|Columbia University Archives|
At a Glance
Arranged alphabetically by folder title.
Scope and Content
The collection consists primarily of correspondence pertaining to the administration of the History Department for the late 1920s through the 1950s. Though the correspondence is incomplete, the most comprehensive period represented in the collection is for the 1930s and 1940s. Correspondence relates to general administrative matters including curriculum decisions, faculty appointments, Summer Session arrangements, and recommendations. The correspondence is maintained in its original order according to the name of the Executive Officer or faculty member at the time. In addition to correspondence of Executive Officers, some of the correspondence is from Jacques Barzun, professor of history, and Dixon Ryan Fox, director of the Summer Session program for the department. Below is a time line of the Executive Officers represented in this collection.
The collection also contains grade reports and attendance records for the 1890s through the 1920s. Professor Frederick Barry's grade reports for students of his History of Science courses were foldered separately and temporarily restricted. In addition, the collection includes monthly financial statements for the department for the late 1950s and English composition and cooperative exams for the department. The exams, except for exam blanks and instructions, were temporarily restricted.
The folders are arranged alphabetically by folder title or last name of the professor represented in the correspondence. Correspondence within the folders is either arranged chronologically or alphabetically by surname of the correspondent. The original order of the correspondence has been maintained. Correspondence can be found under the name of the correspondent or by name of a subject or organization such as University Extension, Florida, and Registrar.
One issue of particular note, discussed in the correspondence between John A. Krout and Robert D. Calkins of the Business School, is on how to involve students in graduate training for wartime government service.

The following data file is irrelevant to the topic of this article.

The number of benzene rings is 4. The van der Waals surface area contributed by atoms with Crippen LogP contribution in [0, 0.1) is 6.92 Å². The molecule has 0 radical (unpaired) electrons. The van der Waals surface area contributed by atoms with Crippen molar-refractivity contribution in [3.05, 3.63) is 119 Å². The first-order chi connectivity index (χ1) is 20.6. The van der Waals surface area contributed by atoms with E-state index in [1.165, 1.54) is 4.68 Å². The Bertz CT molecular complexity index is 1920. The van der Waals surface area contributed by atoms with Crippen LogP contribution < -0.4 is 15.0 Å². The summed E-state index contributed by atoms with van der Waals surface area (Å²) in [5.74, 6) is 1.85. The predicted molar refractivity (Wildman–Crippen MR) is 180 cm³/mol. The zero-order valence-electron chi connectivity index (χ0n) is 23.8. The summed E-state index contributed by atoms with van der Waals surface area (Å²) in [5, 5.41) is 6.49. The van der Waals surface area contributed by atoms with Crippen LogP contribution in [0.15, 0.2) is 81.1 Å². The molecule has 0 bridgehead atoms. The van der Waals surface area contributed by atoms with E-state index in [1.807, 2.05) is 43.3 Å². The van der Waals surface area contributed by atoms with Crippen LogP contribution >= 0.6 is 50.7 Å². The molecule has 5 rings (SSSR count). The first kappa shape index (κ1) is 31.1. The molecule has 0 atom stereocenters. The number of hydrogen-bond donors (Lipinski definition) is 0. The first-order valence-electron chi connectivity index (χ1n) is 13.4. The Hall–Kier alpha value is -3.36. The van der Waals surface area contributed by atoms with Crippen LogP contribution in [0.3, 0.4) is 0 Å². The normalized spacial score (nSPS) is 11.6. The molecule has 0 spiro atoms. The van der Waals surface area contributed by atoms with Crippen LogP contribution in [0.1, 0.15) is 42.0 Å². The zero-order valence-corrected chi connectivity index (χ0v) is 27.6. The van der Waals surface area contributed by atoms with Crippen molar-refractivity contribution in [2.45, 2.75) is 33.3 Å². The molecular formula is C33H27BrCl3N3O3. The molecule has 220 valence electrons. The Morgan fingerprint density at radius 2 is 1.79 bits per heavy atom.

Using the Collection
Rare Book and Manuscript Library
Restrictions on Access
You will need to make an appointment in advance to use this collection material in the Rare Book and Manuscript Library reading room. You can schedule an appointment once you've submitted your request through your Special Collections Research Account.
A few folders contain personal information and are restricted. See finding aid for details.
This collection is located off-site. You will need to request this material at least three business days in advance to use the collection in the Rare Book and Manuscript Library reading room.
Identification of specific item; Date (if known); Department of History Records; Box and Folder; University Archives, Rare Book & Manuscript Library, Columbia University in the City of New York.
About the Finding Aid / Processing Information
Columbia University Libraries, Rare Book and Manuscript Library
Records processed 2003 Abby Lester
Finding aid written 2003 Abby Lester
Finding aid reformatted 2008 Elizabeth Nolte
2012-02-07 xml document instance created by Alison Rhonemus
2019-05-20 EAD was imported spring 2019 as part of the ArchivesSpace Phase II migration.
History / Biographical Note
The School of Political Science began offering history courses to Columbia students in the 19th century. Francis Lieber was hired as the first Professor of History and Political Science leading to the beginning of the teaching of history at Columbia. Yet, the Trustees did not establish a separate Department of History until November, 1896. For further information on the development of the Department of History, see A History of the Faculty of Political Science, by R. Gordon Hoxie, et al., 1955, pp. 207-249.
The collection contains correspondence representing periods of tenure of five professors of history. Following are brief outlines of their careers at Columbia University. Frederick Barry (1876-1943), first holder of a chair in the United States devoted entirely to the History of Science, began teaching at Columbia in 1912 and taught until his death in 1943. Jacques Barzun (b. 1908) began lecturing in Columbia College in 1928 and remained at the University through his entire academic career. He became professor emeritus in 1975. The Department appointed Carlton J. H. Hayes (1882-1964) in 1907, before receiving his Ph.D. He became Seth Low Professor Emeritus in 1950. Austin P. Evans (1884-1962) began teaching at Columbia in 1915. He remained at Columbia until his retirement in 1951. John A. Krout (1897-1979) began teaching history at Columbia in 1922. He became Dean of Graduate Faculties in 1949, later Provost and eventually Vice-President of the University. He retired in 1958.